A three year bond has a fixed coupon rate of 12% pa, paid semi-annually. The bond's yield is currently 6% pa. The face value is $100. What is its price?

Find World Bar's Cash Flow From Assets (CFFA), also known as Free Cash Flow to the Firm (FCFF), over the year ending 30th June 2013.

World Bar | ||

Income Statement for | ||

year ending 30th June 2013 | ||

$m | ||

Sales | 300 | |

COGS | 150 | |

Operating expense | 50 | |

Depreciation | 40 | |

Interest expense | 10 | |

Taxable income | 50 | |

Tax at 30% | 15 | |

Net income | 35 | |

World Bar | ||

Balance Sheet | ||

as at 30th June | 2013 | 2012 |

$m | $m | |

Assets | ||

Current assets | 200 | 230 |

PPE | ||

Cost | 400 | 400 |

Accumul. depr. | 75 | 35 |

Carrying amount | 325 | 365 |

Total assets | 525 | 595 |

Liabilities | ||

Current liabilities | 150 | 205 |

Non-current liabilities | 235 | 250 |

Owners' equity | ||

Retained earnings | 100 | 100 |

Contributed equity | 40 | 40 |

Total L and OE | 525 | 595 |

Note: all figures above and below are given in millions of dollars ($m).

A **30** year Japanese government bond was just issued at **par** with a yield of **1.7**% pa. The fixed coupon payments are **semi-annual**. The bond has a face value of $**100**.

**Six months** later, just **after** the first coupon is paid, the yield of the bond increases to **2**% pa. What is the bond's **new** price?

Bonds X and Y are issued by the same US company. Both bonds yield **6**% pa, and they have the same face value ($100), maturity, seniority, and payment frequency.

The only difference is that bond X pays coupons of **8**% pa and bond Y pays coupons of **12**% pa. Which of the following statements is true?

**Question 397** financial distress, leverage, capital structure, NPV

A levered firm has a market value of assets of $**10**m. Its debt is all comprised of zero-coupon bonds which mature in one year and have a combined face value of $**9.9**m.

Investors are risk-neutral and therefore all debt and equity holders demand the same required return of **10**% pa.

Therefore the current market capitalisation of debt ##(D_0)## is $**9**m and equity ##(E_0)## is $**1**m.

A new project presents itself which requires an investment of $**2**m and will provide a:

- $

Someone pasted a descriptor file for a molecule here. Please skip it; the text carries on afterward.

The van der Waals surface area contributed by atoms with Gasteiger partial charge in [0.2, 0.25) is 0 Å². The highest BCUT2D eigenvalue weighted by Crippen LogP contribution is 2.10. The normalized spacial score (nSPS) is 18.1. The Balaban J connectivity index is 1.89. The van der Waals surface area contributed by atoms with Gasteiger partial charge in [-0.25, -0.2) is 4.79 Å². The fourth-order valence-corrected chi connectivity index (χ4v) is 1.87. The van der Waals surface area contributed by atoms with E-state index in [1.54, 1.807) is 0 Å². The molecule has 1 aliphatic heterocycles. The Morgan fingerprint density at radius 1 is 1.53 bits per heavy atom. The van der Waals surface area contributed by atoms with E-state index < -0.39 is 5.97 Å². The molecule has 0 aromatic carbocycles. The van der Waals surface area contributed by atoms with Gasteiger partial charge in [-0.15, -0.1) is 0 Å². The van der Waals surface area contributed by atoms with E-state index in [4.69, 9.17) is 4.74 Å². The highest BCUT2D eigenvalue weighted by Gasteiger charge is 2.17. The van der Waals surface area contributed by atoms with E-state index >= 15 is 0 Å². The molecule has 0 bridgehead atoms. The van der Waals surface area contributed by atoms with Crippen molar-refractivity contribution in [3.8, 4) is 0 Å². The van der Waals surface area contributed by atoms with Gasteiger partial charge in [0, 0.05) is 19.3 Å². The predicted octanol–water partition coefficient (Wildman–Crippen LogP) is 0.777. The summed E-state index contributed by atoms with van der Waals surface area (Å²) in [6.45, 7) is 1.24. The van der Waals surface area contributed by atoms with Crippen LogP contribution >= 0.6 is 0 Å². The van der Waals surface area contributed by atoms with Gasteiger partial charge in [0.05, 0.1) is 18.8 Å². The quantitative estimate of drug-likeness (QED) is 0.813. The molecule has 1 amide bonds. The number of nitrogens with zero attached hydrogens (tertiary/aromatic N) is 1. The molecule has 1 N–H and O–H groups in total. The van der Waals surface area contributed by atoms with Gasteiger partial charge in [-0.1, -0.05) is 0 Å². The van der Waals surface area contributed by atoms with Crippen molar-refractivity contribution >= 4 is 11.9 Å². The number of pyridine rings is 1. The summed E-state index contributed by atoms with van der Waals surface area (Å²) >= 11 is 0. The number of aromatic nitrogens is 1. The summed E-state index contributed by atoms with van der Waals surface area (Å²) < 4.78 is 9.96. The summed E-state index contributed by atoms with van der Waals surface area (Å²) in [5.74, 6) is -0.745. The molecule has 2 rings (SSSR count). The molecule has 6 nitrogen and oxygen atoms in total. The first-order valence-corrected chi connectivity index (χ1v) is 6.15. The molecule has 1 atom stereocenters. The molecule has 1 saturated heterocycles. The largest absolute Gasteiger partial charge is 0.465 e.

**6.6**m cash flow with probability 0.5 in the good state of the world, and a **-**$**4.4**m (notice the negative sign) cash flow with probability 0.5 in the bad state of the world.

The project can be funded using the company's excess cash, no debt or equity raisings are required.

What would be the new market capitalisation of equity ##(E_\text{0, with project})## if shareholders vote to proceed with the project, and therefore should shareholders proceed with the project?

**Question 523** income and capital returns, real and nominal returns and cash flows, inflation

A low-growth mature stock has an expected nominal total return of **6**% pa and nominal capital return of **2**% pa. Inflation is expected to be **3**% pa.

All of the above are effective **nominal** rates and investors believe that they will stay the same in perpetuity.

What are the stock's expected **real** total, capital and income returns?

The answer choices below are given in the same order.

The price of gold is currently $**700** per ounce. The forward price for delivery in 1 year is $**800**. An arbitrageur can borrow money at **10**% per annum given as an effective discrete annual rate. Assume that gold is fairly priced and the cost of storing gold is zero.

What is the best way to conduct an arbitrage in this situation? The best arbitrage strategy requires zero capital, has zero risk and makes money straight away. An arbitrageur should **sell 1 forward** on gold and:

An equity index is currently at **5,000** points. The **2** year futures price is **5,400** points and the total required return is **8**% pa with continuous compounding. Each index point is worth $**25**.

What is the implied continuous dividend yield as a continuously compounded rate per annum?

An equity index stands at **100** points and the one year equity futures price is **107**.

The equity index is expected to have a dividend yield of **3**% pa. Assume that investors are risk-neutral so their total required return on the shares is the same as the risk free Treasury bond yield which is **10**% pa. Both are given as discrete effective annual rates.

Assuming that the equity index is fairly priced, an arbitrageur would recognise that the equity futures are:

**Question 888** foreign exchange rate, speculation, no explanation

The current Australian exchange rate is **0.8** USD per AUD.

If you think that the AUD will **depreciate** against the USD, contrary to the rest of the market, how could you profit? Right now you should: